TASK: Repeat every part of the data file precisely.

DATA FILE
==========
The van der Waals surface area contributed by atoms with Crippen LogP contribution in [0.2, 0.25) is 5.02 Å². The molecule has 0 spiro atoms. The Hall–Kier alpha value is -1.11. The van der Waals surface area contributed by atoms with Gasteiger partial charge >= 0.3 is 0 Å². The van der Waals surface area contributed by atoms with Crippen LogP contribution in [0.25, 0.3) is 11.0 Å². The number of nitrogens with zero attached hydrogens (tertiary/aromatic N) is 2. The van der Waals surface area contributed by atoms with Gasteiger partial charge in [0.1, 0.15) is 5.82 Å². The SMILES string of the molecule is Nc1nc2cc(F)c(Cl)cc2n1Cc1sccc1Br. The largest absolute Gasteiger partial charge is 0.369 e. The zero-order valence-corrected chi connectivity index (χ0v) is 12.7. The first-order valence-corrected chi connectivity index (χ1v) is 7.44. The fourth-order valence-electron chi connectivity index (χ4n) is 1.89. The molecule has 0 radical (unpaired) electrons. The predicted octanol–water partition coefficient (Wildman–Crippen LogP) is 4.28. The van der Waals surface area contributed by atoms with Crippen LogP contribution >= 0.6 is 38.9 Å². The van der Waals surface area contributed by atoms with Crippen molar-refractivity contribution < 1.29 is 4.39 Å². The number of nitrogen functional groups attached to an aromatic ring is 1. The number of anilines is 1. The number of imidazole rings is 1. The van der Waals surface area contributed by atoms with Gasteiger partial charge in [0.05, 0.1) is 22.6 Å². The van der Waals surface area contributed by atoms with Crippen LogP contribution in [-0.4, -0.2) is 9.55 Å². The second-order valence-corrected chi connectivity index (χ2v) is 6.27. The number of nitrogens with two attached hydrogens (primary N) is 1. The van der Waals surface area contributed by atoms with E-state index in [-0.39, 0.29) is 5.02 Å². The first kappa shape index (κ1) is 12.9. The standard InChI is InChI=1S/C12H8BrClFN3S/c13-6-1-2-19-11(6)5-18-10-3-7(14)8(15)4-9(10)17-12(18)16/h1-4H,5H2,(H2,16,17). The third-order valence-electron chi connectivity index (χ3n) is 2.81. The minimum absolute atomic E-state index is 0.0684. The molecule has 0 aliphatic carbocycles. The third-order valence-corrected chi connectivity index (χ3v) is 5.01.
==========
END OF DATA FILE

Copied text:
The van der Waals surface area contributed by atoms with Crippen LogP contribution in [0.2, 0.25) is 5.02 Å². The molecule has 0 spiro atoms. The Hall–Kier alpha value is -1.11. The van der Waals surface area contributed by atoms with Gasteiger partial charge >= 0.3 is 0 Å². The van der Waals surface area contributed by atoms with Crippen LogP contribution in [0.25, 0.3) is 11.0 Å². The number of nitrogens with zero attached hydrogens (tertiary/aromatic N) is 2. The van der Waals surface area contributed by atoms with Gasteiger partial charge in [0.1, 0.15) is 5.82 Å². The SMILES string of the molecule is Nc1nc2cc(F)c(Cl)cc2n1Cc1sccc1Br. The largest absolute Gasteiger partial charge is 0.369 e. The zero-order valence-corrected chi connectivity index (χ0v) is 12.7. The first-order valence-corrected chi connectivity index (χ1v) is 7.44. The fourth-order valence-electron chi connectivity index (χ4n) is 1.89. The molecule has 0 radical (unpaired) electrons. The predicted octanol–water partition coefficient (Wildman–Crippen LogP) is 4.28. The van der Waals surface area contributed by atoms with Crippen LogP contribution >= 0.6 is 38.9 Å². The van der Waals surface area contributed by atoms with Crippen molar-refractivity contribution < 1.29 is 4.39 Å². The number of nitrogen functional groups attached to an aromatic ring is 1. The number of anilines is 1. The number of imidazole rings is 1. The van der Waals surface area contributed by atoms with Gasteiger partial charge in [0.05, 0.1) is 22.6 Å². The van der Waals surface area contributed by atoms with Crippen LogP contribution in [-0.4, -0.2) is 9.55 Å². The second-order valence-corrected chi connectivity index (χ2v) is 6.27. The number of nitrogens with two attached hydrogens (primary N) is 1. The van der Waals surface area contributed by atoms with E-state index in [-0.39, 0.29) is 5.02 Å². The first kappa shape index (κ1) is 12.9. The standard InChI is InChI=1S/C12H8BrClFN3S/c13-6-1-2-19-11(6)5-18-10-3-7(14)8(15)4-9(10)17-12(18)16/h1-4H,5H2,(H2,16,17). The third-order valence-electron chi connectivity index (χ3n) is 2.81. The minimum absolute atomic E-state index is 0.0684. The molecule has 0 aliphatic carbocycles. The third-order valence-corrected chi connectivity index (χ3v) is 5.01.